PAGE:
No, this prejudice is all about needing a particular group to scapegoat, and right now the acceptable people to hate seem to be immigrants, Muslims and gays.

Here’s a suggestion: A coalition of Mexican immigrants, Muslims and the GLBT community. Even if you don’t outnumber the yahoos, troglodytes and know-nothings on the other side, the food, music and decorations would be much better at your party.

Jan Kline

Pass the respect

Re “My hijab” by Zahida Mehirdel (SN&R Essay, September 23):

This was a truly enlightening piece. My utmost respect goes out to the writer as well as the publishers. Thanks for your attempts to make our world a better place by breaking the stereotypes and educating us.

Angela Green

Good reason for boycotts

Re “No matzo, no peace” by Lien Hoang (SN&R Frontlines, September 16):

The Sacramento Co-op member survey referenced in a September 16 SN&R article does not exist. In the article about the proposed human-rights-based Co-op boycott of Israeli goods, Len Feldman notes a study that allegedly showed 80 percent of surveyed Co-op owners opposed boycotts for political ends. The Co-op reports that, 10 years ago, it did a member survey, which included one item, “The Co-op should take a stand on political issues.” Fifty four percent disagreed, 23 percent were neutral and 23 percent agreed. No question about boycotts was reported.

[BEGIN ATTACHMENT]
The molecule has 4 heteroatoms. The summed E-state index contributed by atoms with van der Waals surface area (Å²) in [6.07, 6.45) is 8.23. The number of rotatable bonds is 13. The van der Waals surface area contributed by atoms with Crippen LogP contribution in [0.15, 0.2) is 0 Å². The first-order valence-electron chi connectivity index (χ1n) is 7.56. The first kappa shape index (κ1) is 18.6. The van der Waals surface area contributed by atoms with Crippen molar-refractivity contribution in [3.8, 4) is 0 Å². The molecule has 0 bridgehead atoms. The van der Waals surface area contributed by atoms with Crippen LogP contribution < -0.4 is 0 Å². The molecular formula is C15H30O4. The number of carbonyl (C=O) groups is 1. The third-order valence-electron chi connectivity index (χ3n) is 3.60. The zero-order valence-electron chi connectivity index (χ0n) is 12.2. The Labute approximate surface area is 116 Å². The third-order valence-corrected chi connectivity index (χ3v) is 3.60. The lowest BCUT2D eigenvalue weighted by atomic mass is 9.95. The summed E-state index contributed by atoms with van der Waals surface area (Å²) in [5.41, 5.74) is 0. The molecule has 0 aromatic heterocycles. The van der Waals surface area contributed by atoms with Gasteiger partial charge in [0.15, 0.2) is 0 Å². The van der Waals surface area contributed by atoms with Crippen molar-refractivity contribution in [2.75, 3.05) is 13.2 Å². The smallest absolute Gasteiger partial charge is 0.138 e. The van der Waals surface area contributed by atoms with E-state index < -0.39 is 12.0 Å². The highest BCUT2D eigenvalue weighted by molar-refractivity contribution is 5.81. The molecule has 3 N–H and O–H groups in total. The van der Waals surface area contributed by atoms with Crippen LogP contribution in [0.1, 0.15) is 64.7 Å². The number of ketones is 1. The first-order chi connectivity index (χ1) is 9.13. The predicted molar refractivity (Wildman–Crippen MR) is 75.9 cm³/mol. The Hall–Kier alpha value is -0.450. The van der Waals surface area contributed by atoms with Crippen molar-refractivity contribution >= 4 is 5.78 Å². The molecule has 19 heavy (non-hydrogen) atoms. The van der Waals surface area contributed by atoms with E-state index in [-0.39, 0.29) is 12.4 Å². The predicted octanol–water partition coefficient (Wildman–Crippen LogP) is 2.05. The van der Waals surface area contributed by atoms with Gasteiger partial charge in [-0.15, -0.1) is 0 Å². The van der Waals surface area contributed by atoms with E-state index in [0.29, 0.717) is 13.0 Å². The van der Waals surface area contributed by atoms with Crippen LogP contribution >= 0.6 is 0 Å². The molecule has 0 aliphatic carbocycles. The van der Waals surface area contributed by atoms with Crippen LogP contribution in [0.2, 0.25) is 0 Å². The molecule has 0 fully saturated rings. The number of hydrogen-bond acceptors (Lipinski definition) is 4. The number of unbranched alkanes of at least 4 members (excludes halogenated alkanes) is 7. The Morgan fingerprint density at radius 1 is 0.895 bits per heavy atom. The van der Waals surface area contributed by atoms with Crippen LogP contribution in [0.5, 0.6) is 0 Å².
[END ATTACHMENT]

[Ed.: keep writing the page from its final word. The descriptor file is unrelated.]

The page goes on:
In reality, whenever the Co-op decides not to carry particular products for specific reasons, it is boycotting those products. The Co-op’s merchandising policy states a commitment to products “that maintain the long-range health of the global community”; products that don’t support this commitment could reasonably be excluded from the Co-op’s shelves. Since upholding human rights is absolutely key to our global community’s health and well-being, the Co-op can and should boycott products on the basis of human-rights considerations.

Over 500 Co-op owners and shoppers have now asked the Co-op to stop carrying Israeli goods until Israel stops violating international law and the human rights of the Palestinian people. They are Jews, Christians, Muslims, members of other faiths and secular individuals.

Boycott and divestment were successful strategies in helping to end racist apartheid in South Africa. These nonviolent tools are being embraced by people around the world, including the Sacramento [Boycott, Divestments, Sanctions] Working Group (www.sacbds.org), to end Israel’s brutal occupation and apartheid in Palestine. While our government continues to give Israel $3-plus billion a year, citizens are called to take effective action: Don’t buy Israeli goods and ask stores not to carry them. Don’t invest in Israeli companies or companies that support the occupation, and ask pension funds including [the Teachers Insurance and Annuity Association, College Retirement Equities Fund, the California Public Employees’ Retirement System, and the California State Teachers’ Retirement System to divest from those companies.

Maggie Coulter